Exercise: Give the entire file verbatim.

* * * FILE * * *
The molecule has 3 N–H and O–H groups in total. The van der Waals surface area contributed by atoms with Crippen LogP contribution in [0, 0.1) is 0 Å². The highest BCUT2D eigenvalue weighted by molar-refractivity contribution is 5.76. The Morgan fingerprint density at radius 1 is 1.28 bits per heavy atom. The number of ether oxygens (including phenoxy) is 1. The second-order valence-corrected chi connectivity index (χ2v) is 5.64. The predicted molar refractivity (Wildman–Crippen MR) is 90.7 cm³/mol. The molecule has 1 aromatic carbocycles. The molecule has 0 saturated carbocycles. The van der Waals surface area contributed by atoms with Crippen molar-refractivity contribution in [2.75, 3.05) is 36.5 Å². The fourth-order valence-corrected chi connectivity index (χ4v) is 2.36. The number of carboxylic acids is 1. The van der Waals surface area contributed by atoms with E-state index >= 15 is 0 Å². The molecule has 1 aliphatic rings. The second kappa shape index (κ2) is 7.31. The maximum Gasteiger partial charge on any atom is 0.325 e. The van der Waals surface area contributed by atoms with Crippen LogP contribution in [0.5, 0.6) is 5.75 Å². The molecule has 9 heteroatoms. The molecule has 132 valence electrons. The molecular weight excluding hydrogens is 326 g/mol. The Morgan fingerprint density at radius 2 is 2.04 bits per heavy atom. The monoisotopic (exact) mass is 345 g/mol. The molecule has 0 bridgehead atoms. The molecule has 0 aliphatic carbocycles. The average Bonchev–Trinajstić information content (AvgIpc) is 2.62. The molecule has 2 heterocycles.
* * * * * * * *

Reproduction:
The molecule has 3 N–H and O–H groups in total. The van der Waals surface area contributed by atoms with Crippen LogP contribution in [0, 0.1) is 0 Å². The highest BCUT2D eigenvalue weighted by molar-refractivity contribution is 5.76. The Morgan fingerprint density at radius 1 is 1.28 bits per heavy atom. The number of ether oxygens (including phenoxy) is 1. The second-order valence-corrected chi connectivity index (χ2v) is 5.64. The predicted molar refractivity (Wildman–Crippen MR) is 90.7 cm³/mol. The molecule has 1 aromatic carbocycles. The molecule has 0 saturated carbocycles. The van der Waals surface area contributed by atoms with Crippen molar-refractivity contribution in [2.75, 3.05) is 36.5 Å². The fourth-order valence-corrected chi connectivity index (χ4v) is 2.36. The number of carboxylic acids is 1. The van der Waals surface area contributed by atoms with E-state index >= 15 is 0 Å². The molecule has 1 aliphatic rings. The second kappa shape index (κ2) is 7.31. The maximum Gasteiger partial charge on any atom is 0.325 e. The van der Waals surface area contributed by atoms with Crippen LogP contribution in [0.5, 0.6) is 5.75 Å². The molecule has 9 heteroatoms. The molecule has 132 valence electrons. The molecular weight excluding hydrogens is 326 g/mol. The Morgan fingerprint density at radius 2 is 2.04 bits per heavy atom. The monoisotopic (exact) mass is 345 g/mol. The molecule has 0 bridgehead atoms. The molecule has 0 aliphatic carbocycles. The average Bonchev–Trinajstić information content (AvgIpc) is 2.62. The molecule has 2 heterocycles.